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Mindfulness expert has easy tips to help kids succeed in what'll be a challenging school year
via @josephineratluri / Instagram and Pexels

Getting kids to go from a summer state of mind back to academics is always a big challenge for parents this time of year. But this back-to-school season comes with the added stress of living during a global pandemic that's sure to make things even more challenging.

Upworthy spoke with Josephine Atluri, a mindfulness expert and mother of seven, to learn some techniques parents and children can use to ease back-to-school stress and improve academic performance throughout the year.

Alturi hosts the popular podcast, "Responding to Life: Talking Health, Fertility, & Parenthood," and her new book "Mindfulness Journal for Parents" helps caregivers transform and enrich their parent-child relationship.


Atluri's age-appropriate mindfulness techniques can help students navigate "big emotions or tough situations" and allow them to "stay present versus worrying about past mistakes or future tasks."

via Pexels

Mindfulness improves academic performance by enhancing students' focus and cognition. It can also help them manage their on-campus social lives by enhancing their emotional awareness.

Mindfulness techniques can also give student-athletes a leg up on the competition.

"Sports are typically a fast-paced activity with a lot of things happening at the same time," Atluri told Upworthy. "Plus, there's a lot of noise while playing from both the players and the fans watching. When you practice mindfulness, you practice slowing down and getting quiet within, no matter what is happening around you."

Looking for a "simple proven, no-nonsense" meditation technique? Upworthy has a great one you can learn here.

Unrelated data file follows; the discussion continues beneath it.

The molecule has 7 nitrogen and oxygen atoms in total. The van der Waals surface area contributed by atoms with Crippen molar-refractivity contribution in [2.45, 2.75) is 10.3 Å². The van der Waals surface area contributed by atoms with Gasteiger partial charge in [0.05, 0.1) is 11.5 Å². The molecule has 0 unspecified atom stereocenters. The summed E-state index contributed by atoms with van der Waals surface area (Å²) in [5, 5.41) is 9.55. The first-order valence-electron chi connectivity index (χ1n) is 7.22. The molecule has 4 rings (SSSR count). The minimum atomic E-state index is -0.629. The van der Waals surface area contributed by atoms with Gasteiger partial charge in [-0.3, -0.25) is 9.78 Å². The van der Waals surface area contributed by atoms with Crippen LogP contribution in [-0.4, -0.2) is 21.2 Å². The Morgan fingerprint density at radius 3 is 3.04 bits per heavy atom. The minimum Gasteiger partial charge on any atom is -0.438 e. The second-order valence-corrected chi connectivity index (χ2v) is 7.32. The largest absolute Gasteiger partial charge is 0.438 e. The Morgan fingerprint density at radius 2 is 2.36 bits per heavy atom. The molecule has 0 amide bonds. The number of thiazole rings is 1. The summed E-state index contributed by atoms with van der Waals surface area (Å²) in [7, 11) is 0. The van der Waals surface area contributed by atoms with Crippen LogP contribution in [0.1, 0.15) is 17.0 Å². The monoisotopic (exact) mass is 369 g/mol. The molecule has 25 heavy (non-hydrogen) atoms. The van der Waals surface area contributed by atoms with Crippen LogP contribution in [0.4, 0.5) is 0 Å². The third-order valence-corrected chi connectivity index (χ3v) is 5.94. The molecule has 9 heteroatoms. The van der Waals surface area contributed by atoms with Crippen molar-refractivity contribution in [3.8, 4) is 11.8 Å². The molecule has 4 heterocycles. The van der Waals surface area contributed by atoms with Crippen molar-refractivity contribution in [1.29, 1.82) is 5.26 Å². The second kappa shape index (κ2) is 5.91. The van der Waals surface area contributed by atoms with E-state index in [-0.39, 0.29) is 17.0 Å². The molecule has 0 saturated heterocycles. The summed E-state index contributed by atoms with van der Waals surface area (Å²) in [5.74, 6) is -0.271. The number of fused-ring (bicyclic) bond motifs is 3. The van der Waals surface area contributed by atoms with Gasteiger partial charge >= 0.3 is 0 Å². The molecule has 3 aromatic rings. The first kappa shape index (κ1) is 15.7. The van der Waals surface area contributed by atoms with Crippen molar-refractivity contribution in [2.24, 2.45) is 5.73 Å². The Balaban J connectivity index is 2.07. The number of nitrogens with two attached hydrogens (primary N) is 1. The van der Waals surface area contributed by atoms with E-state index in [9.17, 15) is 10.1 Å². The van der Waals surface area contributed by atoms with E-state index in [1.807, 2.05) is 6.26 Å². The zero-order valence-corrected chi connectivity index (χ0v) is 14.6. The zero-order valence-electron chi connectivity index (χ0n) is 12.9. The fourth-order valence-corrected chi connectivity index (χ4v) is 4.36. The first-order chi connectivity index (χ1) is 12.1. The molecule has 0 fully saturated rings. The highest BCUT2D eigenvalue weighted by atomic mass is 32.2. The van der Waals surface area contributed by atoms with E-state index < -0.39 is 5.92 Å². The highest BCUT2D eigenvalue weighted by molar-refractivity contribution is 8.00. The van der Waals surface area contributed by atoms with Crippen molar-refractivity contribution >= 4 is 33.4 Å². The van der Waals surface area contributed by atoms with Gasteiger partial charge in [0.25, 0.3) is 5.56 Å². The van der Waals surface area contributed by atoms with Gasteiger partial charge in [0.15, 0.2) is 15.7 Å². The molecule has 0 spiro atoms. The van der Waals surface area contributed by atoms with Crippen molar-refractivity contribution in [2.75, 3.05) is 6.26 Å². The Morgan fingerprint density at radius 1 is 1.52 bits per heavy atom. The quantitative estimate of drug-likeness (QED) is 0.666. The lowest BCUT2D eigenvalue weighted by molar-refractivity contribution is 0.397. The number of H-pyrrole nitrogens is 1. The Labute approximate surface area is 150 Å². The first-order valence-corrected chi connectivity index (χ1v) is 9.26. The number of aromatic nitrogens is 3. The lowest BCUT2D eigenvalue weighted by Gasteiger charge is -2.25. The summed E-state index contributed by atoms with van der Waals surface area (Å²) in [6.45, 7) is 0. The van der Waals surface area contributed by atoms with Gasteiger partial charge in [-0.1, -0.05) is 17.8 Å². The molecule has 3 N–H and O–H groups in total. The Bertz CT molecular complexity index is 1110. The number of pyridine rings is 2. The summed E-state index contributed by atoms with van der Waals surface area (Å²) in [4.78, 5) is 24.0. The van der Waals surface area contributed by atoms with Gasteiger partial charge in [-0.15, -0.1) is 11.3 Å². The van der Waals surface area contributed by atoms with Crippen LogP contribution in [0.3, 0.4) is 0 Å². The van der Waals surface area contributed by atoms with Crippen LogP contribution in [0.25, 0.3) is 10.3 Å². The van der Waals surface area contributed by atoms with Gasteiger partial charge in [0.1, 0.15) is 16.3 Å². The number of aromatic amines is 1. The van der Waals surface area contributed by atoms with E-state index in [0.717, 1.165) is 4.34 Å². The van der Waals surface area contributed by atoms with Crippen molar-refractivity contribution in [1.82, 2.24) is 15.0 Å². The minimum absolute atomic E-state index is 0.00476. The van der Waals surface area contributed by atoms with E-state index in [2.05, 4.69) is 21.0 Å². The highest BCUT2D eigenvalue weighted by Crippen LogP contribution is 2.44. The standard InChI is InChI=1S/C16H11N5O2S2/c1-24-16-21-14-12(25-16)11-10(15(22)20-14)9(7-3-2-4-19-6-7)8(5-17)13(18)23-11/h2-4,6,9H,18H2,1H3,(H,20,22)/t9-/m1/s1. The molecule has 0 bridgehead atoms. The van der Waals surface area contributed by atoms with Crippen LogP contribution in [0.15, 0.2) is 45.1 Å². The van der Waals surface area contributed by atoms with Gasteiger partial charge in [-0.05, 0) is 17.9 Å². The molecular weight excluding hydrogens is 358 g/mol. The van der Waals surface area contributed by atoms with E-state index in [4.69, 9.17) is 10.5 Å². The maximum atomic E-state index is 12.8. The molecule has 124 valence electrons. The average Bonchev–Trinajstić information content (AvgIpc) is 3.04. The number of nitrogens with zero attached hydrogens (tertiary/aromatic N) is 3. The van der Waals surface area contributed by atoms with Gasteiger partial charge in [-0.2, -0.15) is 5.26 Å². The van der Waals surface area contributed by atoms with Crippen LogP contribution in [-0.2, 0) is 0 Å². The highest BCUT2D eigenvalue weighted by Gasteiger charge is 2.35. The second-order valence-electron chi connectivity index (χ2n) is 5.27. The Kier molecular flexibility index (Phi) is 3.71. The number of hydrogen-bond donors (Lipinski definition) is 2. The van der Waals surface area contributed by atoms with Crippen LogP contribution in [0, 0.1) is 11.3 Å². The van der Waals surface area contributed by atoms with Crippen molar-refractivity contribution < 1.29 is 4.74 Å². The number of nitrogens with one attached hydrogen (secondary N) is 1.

Alturi has different mindfulness techniques for students of every age group.

Preschool:

Kids at this age engage better with activities that are fun and visual. Two breathing techniques I love to use for little kids are:

Hugging breath: Have your child give themselves a big hug while breathing slowly. The hug gives them physical support which is especially helpful if they don't have someone around who can comfort them when they have big feelings. The slow breathing tells their brains they are moving from an overwhelmed state to a calmer state of being.

Wolf breath: Have your child pretend they are the wolf from the "Three Little Pigs" blowing down the houses with a long slow breath. The benefit of a slow exhale is that it gives you an opportunity to just let go and blow out your worries whether you realize it or not.

Elementary:

At this age, kids are better able to give meditation and mindfulness a try while also understanding the benefits. You still want to keep it on the shorter side so they feel like it's an activity that is approachable and the benefits are attainable.

A mindfulness practice that really resonates well with kids is cultivating gratitude. They can sit with their eyes closed and breathe slowly and call to mind a few gratitudes from their day. Plus, they can even cultivate gratitude without sitting in meditation and use the strategy when they feel themselves spiraling into a state of negativity.

Researchers have found that people who focus on gratitude are more optimistic, happier, and healthier.

Teenagers:

Teenagers who are struggling with issues of self-esteem, can improve their sense of self-worth by using a mantra while they are sitting with their eyes closed and breathing intentionally. They can remind themselves of affirmations like: "I am loved." "I am worthy." "I am smart." "I am beautiful." "I can do hard things."

Atluri believes that the most important thing parents can do to raise mindful kids is to model the appropriate behavior.

"Our children are always watching what we do as parents and taking it all in whether they realize it or not," Atluri says. "When they see you put into practice ways for managing stress in a healthy way and on a consistent basis, they'll begin to learn and see for themselves the benefits of using mindfulness strategies to combat stress, overwhelm, and worry."

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